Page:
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PCM in a BUS Network and BUS Topology!

1.1 PCM in a BUS Network

Quote:The abbreviation PCM stands for Power Control Module. PCM is the main automotive
computer used to achieve various purposes mostly oriented toward transmission, engine
management and performance. The PCM is one of the several on-board computers that
are interconnected in an automotive vehicle forming a network system called CAN BUS,
(CAN) for Controller Area Network, BUS is a form of network topology in which
different in board computers / modules on different locations are connected to the main
cable. BUS network topology is similar to passengers inside a bus sitting on seats that are
located on different locations but sharing the same passage. CAN network provide an
intercommunication system of various vehicle computers to make a CAN BUS system.
The CAN BUS system shares data to each computer connected to the data link. 

Quote:Each computer in the data link is sometimes called a node. The PCM which is the main
computer has the ultimate control of the Data BUS.
In brief the PCM’s primary function is to manage Powertrain. This includes the ignition
system, fuel system and emission system. PCM’s ultimate goal is to ensure that the
sensors work properly and that the car is non-polluting.

1.2 What is BUS topology?

Quote:In such type of topology, a long backbone cable (twisted pair cable in CAN BUS) is used
to link all the devices in the network. Wires are twisted to eliminate electrical noise.
Twisted pair cable is used to link all the devices in the network. Drop lines and taps are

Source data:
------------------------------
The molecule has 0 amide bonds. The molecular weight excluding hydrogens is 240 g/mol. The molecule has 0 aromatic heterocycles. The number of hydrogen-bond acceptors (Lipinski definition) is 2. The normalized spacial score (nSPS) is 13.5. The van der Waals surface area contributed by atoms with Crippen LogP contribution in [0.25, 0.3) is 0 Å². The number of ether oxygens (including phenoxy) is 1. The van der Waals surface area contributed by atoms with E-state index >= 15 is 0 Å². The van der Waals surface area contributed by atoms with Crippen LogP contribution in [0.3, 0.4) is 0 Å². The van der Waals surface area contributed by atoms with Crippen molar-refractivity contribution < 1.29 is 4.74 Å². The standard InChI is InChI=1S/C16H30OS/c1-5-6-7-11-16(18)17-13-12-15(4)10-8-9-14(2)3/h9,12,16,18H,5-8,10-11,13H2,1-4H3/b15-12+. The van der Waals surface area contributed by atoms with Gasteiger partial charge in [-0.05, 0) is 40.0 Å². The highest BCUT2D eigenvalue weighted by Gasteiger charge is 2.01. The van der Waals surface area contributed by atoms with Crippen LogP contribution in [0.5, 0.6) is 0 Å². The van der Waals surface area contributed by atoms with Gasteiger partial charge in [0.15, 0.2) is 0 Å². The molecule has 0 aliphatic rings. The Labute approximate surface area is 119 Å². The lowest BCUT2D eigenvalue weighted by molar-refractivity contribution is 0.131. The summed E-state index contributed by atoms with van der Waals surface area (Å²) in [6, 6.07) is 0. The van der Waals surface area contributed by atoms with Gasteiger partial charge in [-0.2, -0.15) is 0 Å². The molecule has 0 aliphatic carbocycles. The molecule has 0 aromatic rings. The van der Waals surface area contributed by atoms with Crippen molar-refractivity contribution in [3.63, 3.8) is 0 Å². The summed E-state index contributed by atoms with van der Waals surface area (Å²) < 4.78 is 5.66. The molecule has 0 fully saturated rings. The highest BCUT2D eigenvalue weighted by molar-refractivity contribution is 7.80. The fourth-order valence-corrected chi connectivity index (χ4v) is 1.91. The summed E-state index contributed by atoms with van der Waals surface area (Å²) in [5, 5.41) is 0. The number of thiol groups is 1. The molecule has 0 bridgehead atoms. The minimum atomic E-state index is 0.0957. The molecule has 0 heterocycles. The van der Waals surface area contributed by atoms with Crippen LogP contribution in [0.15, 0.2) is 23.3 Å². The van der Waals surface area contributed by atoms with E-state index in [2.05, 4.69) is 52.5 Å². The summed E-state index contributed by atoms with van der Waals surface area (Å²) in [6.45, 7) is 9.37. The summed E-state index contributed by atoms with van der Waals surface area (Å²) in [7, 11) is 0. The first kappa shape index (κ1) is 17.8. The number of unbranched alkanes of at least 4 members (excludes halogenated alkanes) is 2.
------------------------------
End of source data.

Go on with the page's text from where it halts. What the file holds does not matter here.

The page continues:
used to connect different nodes/modules to this backbone. This topology allows only one
device to transmit at a time since all nodes on the network share a common BUS. The
node to transmit next is determined by distributed access protocol. This network topology
helps to eliminate redundant wiring to the modules / ECU ’ s that need the same sensor

1.2.1 Advantages of BUS topology

  1. Requires less cabling and therefore less expensive as compared to mesh, star and tree topologies.
  2. Easier to install than other topologies
  3. Weight reduction due to fewer components

1.2.2 Disadvantages of BUS topology

  1. It's difficult to add new devices
  2. It's difficult to do reconfiguration
  3. It's difficult to isolate faults in nodes
  4. Limited cable length required
  5. Limited number of nodes that can be connected
  6. The number of accessories inside automobile increased rapidly in the last three decades.
  7. A typical late model vehicle will have 10 or more modules. This therefore implies that the number of actuators, sensors, navigation, entertainment, climate control etc. and their corresponding electronic control modules increased as well. Since modern electronics is almost completely digital this therefore implies for the need for efficient communication that is immune to interruption and noise using defined protocol. 
  8. The communication between all on-board computers requires a network. This network allows all on-board computers to communicate with each other as well as scan tool communications. 
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